By Barb Arland-Fye
The Catholic Messenger
Instructors of formation classes for new bishops reminded Bishop Thomas Zinkula and his fellow “baby bishops” two years ago of their service to both the local and universal Catholic Church.
Bishop Zinkula has taken that message to heart, traveling earlier this year to India and now serving as a member of the U.S. Conference of Catholic Bishops’ Subcommittee on the Church in Africa.
“I’ve always been interested in the universal Church. I have traveled to other parts of the world and experienced the Church in those places — Southeast Asia, India, Africa and Latin America.”
The bishop’s India trip and his advocacy for federal funding to ensure the wellbeing of children and mothers in impoverished nations may have been factors in an invitation to serve on the subcommittee from its chair, Cardinal Joseph Tobin, CSsR.
Bishop Zinkula attended his first subcommittee meeting in June and is now preparing for next week’s meeting, which takes place ahead of the Nov. 11-13 fall meeting of the USCCB.
Homework completed! Bishop Zinkula reviewed and commented on grant requests for pastoral projects that bishops’ conferences in Africa have proposed to the Solidarity Fund for the Church in Africa, which the subcommittee oversees. Funding comes from annual, second collection donations taken up in dioceses around the world. The Diocese of Davenport will introduce the collection in 2020.
Each subcommittee member — a cardinal, an archbishop and six bishops — received a different block of grant requests to review and make recommendations on. Bishop Zinkula assessed proposals for radio and television content production training for peace building; a solar power project for a Catholic seminary; training curriculum for future priests; a strategic plan review; and training for religious.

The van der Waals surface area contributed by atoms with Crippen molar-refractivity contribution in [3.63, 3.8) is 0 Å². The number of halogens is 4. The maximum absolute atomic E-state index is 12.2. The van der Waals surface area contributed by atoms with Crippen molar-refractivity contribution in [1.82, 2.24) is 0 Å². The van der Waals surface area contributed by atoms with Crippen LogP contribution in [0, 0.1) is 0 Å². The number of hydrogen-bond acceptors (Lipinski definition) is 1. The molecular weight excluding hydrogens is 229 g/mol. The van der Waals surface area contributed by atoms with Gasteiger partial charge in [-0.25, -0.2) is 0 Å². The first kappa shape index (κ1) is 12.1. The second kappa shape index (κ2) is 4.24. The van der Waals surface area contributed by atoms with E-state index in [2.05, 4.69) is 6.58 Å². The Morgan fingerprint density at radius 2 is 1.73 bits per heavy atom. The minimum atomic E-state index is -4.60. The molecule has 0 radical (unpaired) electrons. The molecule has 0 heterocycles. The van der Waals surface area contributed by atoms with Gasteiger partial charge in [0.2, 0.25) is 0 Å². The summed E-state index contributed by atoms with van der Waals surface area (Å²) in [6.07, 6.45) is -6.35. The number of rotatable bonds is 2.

Among the objectives for the subcommittee’s 2017-2020 strategic plan is to build relationships between sister churches and the donor community. Suggested activities include solidarity visits. Bishop Zinkula plans to visit the continent of Africa in the future.
“The more you talk with people in your travels outside of your own country the more you understand what is happening in other places,” he said. “It also helps to have priests from Africa living here (at diocesan headquarters and in several parishes). I learn a lot from interacting with them.”
The bishop has visited Africa once. He traveled to Ghana 16 years ago at the invitation of his friend, Father Charles Boniface Ahenkorah, a priest of the Diocese of Koforidua in Ghana. The two have been friends since 1991, when both served as priests in the Archdiocese of Dubuque.
Bishop Zinkula said he discovered on that trip to Ghana that some of the Divine Word Missionaries serving there were “Iowa farm boys” beloved by the people they served. Today, some priests from Ghana serve in the Archdiocese of Dubuque. Priests from Ghana, Tanzania, Nigeria, the Congo and Uganda also minster in the Diocese of Davenport while completing undergraduate, graduate or doctoral degrees.
Witnessing this transformation in missionary work, from the U.S. to Africa and from Africa to the U.S., within the framework of evangelization “is a beautiful thing,” Bishop Zinkula said. At one time, Africa needed missionaries; now the U.S. needs missionaries as a part of a multifaceted effort to alleviate the shortage of priests. Vocations to the priesthood are plentiful in Africa, he said.
The bishop hopes that another missionary from Ghana will receive permission to serve in the Davenport Diocese. A change in immigration policies is holding up the priest’s arrival. While African priests serve Catholics in the Davenport Diocese, the diocese, in turn, serves the priests through educational and other opportunities that enhance their ministry here and at home, the bishop said. “Having African bishops here helps us to have a sense of the larger Church.”